Credit card

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It is a payment card that has been provided to users (cardholders) in order to allow them to pay a merchant for products and services depending on the cardholder's accumulated debt (i.e., promise to the card issuer to pay them for the amounts plus the other agreed charges). To use a credit card, the card issuer (typically a bank or credit union) sets up a revolving account and offers the cardholder access to a line of credit, which the cardholder may use to make payments to merchants or get cash advances from cash machines. Consumer credit cards and corporate credit cards are the two types of credit cards available. However, there are certain metal cards (stainless steel, gold, palladium, titanium) as well as a few metal cards with gemstones embedded in them.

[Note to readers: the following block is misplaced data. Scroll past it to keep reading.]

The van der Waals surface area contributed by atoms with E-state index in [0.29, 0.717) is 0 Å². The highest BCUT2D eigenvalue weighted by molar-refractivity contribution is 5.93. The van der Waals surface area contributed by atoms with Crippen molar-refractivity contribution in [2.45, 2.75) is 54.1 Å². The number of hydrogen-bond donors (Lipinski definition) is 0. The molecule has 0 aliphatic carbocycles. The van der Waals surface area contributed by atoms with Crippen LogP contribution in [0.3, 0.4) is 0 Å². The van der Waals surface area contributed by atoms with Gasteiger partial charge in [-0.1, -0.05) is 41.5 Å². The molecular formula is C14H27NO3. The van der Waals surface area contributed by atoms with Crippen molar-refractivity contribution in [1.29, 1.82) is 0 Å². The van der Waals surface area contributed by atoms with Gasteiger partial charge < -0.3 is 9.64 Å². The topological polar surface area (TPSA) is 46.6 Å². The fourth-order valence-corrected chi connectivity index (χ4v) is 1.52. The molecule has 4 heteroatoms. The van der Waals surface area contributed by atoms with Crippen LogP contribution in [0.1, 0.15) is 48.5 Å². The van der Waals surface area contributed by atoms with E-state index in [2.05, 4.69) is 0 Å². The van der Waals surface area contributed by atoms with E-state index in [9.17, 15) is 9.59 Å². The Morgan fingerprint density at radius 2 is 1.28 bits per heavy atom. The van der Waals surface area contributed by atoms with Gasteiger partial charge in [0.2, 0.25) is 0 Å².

It is not necessary to pay the debt off in full every month or even at the conclusion of each statement cycle with a conventional credit card, as is the case with a charge card. Credit cards, on the other hand, enable users to accumulate an ongoing level of debt, which is subject to interest charges. Additionally, a credit card varies from a charge card in that the former usually requires a third-party company that pays the seller and is repaid by the latter, while the latter just defers payment by the purchaser until a later date.

A credit card varies from a debit card in that the owner of the card may use the card as if it were actual dollars.

As of 2018, the United States has a total of 1.12 billion credit cards in circulation, with 72 percent of individuals owning at least one.